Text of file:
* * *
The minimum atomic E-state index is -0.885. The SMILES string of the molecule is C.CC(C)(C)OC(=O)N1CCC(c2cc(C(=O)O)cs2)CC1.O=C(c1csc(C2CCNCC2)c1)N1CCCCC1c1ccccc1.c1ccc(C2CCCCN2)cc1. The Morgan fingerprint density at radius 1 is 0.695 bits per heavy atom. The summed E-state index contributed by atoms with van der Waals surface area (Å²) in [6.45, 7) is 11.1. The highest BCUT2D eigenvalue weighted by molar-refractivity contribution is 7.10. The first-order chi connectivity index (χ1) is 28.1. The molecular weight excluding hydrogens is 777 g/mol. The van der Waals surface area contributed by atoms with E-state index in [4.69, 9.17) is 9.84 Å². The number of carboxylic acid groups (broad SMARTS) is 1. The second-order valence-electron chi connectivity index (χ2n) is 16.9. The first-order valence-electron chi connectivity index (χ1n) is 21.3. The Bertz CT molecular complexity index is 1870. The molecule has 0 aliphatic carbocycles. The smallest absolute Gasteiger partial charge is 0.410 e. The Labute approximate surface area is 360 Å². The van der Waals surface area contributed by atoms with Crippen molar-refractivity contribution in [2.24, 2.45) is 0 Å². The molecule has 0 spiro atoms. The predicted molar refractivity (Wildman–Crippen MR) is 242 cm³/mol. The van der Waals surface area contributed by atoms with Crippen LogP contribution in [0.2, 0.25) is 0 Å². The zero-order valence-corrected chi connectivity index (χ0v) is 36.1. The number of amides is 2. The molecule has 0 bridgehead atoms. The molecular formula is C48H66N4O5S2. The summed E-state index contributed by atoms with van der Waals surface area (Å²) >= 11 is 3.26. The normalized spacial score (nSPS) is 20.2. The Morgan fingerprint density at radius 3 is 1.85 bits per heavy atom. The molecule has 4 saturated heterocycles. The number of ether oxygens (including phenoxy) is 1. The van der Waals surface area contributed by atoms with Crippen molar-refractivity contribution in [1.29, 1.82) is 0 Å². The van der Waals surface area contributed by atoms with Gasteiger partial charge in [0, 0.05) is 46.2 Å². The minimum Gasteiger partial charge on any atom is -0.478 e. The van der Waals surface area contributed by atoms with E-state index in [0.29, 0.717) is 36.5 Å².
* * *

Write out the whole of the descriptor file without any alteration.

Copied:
The minimum atomic E-state index is -0.885. The SMILES string of the molecule is C.CC(C)(C)OC(=O)N1CCC(c2cc(C(=O)O)cs2)CC1.O=C(c1csc(C2CCNCC2)c1)N1CCCCC1c1ccccc1.c1ccc(C2CCCCN2)cc1. The Morgan fingerprint density at radius 1 is 0.695 bits per heavy atom. The summed E-state index contributed by atoms with van der Waals surface area (Å²) in [6.45, 7) is 11.1. The highest BCUT2D eigenvalue weighted by molar-refractivity contribution is 7.10. The first-order chi connectivity index (χ1) is 28.1. The molecular weight excluding hydrogens is 777 g/mol. The van der Waals surface area contributed by atoms with E-state index in [4.69, 9.17) is 9.84 Å². The number of carboxylic acid groups (broad SMARTS) is 1. The second-order valence-electron chi connectivity index (χ2n) is 16.9. The first-order valence-electron chi connectivity index (χ1n) is 21.3. The Bertz CT molecular complexity index is 1870. The molecule has 0 aliphatic carbocycles. The smallest absolute Gasteiger partial charge is 0.410 e. The Labute approximate surface area is 360 Å². The van der Waals surface area contributed by atoms with Crippen molar-refractivity contribution in [2.24, 2.45) is 0 Å². The molecule has 0 spiro atoms. The predicted molar refractivity (Wildman–Crippen MR) is 242 cm³/mol. The van der Waals surface area contributed by atoms with Crippen LogP contribution in [0.2, 0.25) is 0 Å². The zero-order valence-corrected chi connectivity index (χ0v) is 36.1. The number of amides is 2. The molecule has 0 bridgehead atoms. The molecular formula is C48H66N4O5S2. The summed E-state index contributed by atoms with van der Waals surface area (Å²) >= 11 is 3.26. The normalized spacial score (nSPS) is 20.2. The Morgan fingerprint density at radius 3 is 1.85 bits per heavy atom. The molecule has 4 saturated heterocycles. The number of ether oxygens (including phenoxy) is 1. The van der Waals surface area contributed by atoms with Crippen molar-refractivity contribution in [1.29, 1.82) is 0 Å². The van der Waals surface area contributed by atoms with Gasteiger partial charge in [0, 0.05) is 46.2 Å². The minimum Gasteiger partial charge on any atom is -0.478 e. The van der Waals surface area contributed by atoms with E-state index in [0.29, 0.717) is 36.5 Å².